where ψ and χ are parameters and ψ is estimated from R(0) and B(0). The biological model is not explicitly spatial except that it corresponds to the established zones specified in the WCPO tuna regions. Additional information on the biological model is contained in the supporting information.
At a given time t (t= 1, …, T), the harvest is denoted by hijg that indicates the harvest of species i by fleet j in area g where i= 1, 2, 3; j= 1, …, 12; and g= 1, 2, 3, i.e., there are 3 species, 12 fleets, and 3 fishing areas or zones. The harvest function of a species i by fleet j in area g at time t is given by
where q0ijg is the intercept term; Eijg(t) is the effort of fleet j to fish species i in area g; Big(t) is the biomass stock of species i in area g; and αijg and βijg are the parameters of the harvest function of fleet j for species i in area g.
The fishing effort of fleet j is measured as total effort for all species in all areas averaged over tuna caught with fishing aggregating devices and with unassociated sets. The effort allocation to a species i in area g is
where θjg is the regional effort share of fleet j to each fishing area with the constraints
The coefficient θij in (8) indicates that the effective effort allocation among species of fleet j also influences the effective fishing effort on other species, where these other species can be targeted by the same unit of nominal effort.
Total revenue of fleet j at time t (TRjt) is defined as a sum of all revenues (the product of harvest and average price) over all species and areas, i.e.,
where pij(t) is the price of species i caught by fleet j at time t. Output prices for species differ depend on the market where fish is sold, based on the analysis by Reid et al. (2003, 2006) and the Forum Fisheries Agency (2008). Fish prices used in this article are analyzed separately for the canned tuna and sashimi market.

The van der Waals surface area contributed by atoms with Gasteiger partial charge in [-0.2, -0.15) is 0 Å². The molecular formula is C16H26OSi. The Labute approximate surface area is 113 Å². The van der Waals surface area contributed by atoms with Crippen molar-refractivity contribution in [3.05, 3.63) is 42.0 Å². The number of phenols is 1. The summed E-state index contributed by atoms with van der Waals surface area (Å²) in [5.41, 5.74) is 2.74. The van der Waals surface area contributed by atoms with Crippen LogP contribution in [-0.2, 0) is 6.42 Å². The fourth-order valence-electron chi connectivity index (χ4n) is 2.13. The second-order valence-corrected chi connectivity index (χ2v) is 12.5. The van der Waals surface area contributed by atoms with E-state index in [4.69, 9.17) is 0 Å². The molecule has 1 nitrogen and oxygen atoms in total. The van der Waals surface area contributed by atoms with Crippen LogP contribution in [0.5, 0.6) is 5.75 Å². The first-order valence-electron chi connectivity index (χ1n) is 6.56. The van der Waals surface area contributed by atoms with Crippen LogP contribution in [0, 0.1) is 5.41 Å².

Price elasticity measures the responsiveness of the quantity demanded of fish to a change in price that arises from a change in harvest brought to market. Price elasticities differ between the canned tuna and the fresh and frozen market. For the frozen and fresh markets, the price elasticity of demand (ɛ) for bigeye is 10 so that a 1% rise in quantity supplied to market causes a 0.1% fall in its price, and for yellowfin ɛ= 6.5. For the canned market the elasticity for skipjack is 1.9 for supply increases and 11.1 for supply decreases and is based on estimates by Pan & Pooley (2004). Further details are provided in the supporting information.
Fishing cost (including labor, material, capital, and all other costs) is a function of fishing effort defined by
where γ0jg and γ1jg are the fixed cost and variable cost parameters.
Combining Equations (7) to (11), the profit function of fleet j at time t fishing species i in area g(Πijg(t)) is defined by
Total profit of fleet j at year t(Πi(t)) is a sum of all species over all areas, or
Aggregate profit of the WCPO across all tuna species, all fleets, and all fishing areas at time t(Π (t)) until period T is thus:
where Eijg(t) is substituted from Ej(t) as indicated in (8).
The optimization problem used to calculate optimal fishing effort and dynamic BMEY maximizes the sum of expected aggregate profits through the choice of effort for each fleet, by nation, for each species in each fishing area over the planning horizon, i.e.,
where r is the discount rate and the objective function is maximized subject to (1), (7), (9), and
The value θij is the choice variable that determines Eij=E(t) θij and the optimal effort allocation to species i and fleet j. Uncertainty is added to the model in two ways: (1) by including a diffusion term in the stock transition Equation (2) of the form σB(t)κt for realization κt drawn from a normal distribution with variance σ= 0.05; and (2) by including the standard errors in the point estimates for αijg and βijg in the harvest function, or Equation (7). All reported monetary values are thus expected values conditional on the form of uncertainty. To save on notation and the complexity of the relevant expressions, these terms are not explicitly added to the equations. The supporting information reports the estimates of the harvest function.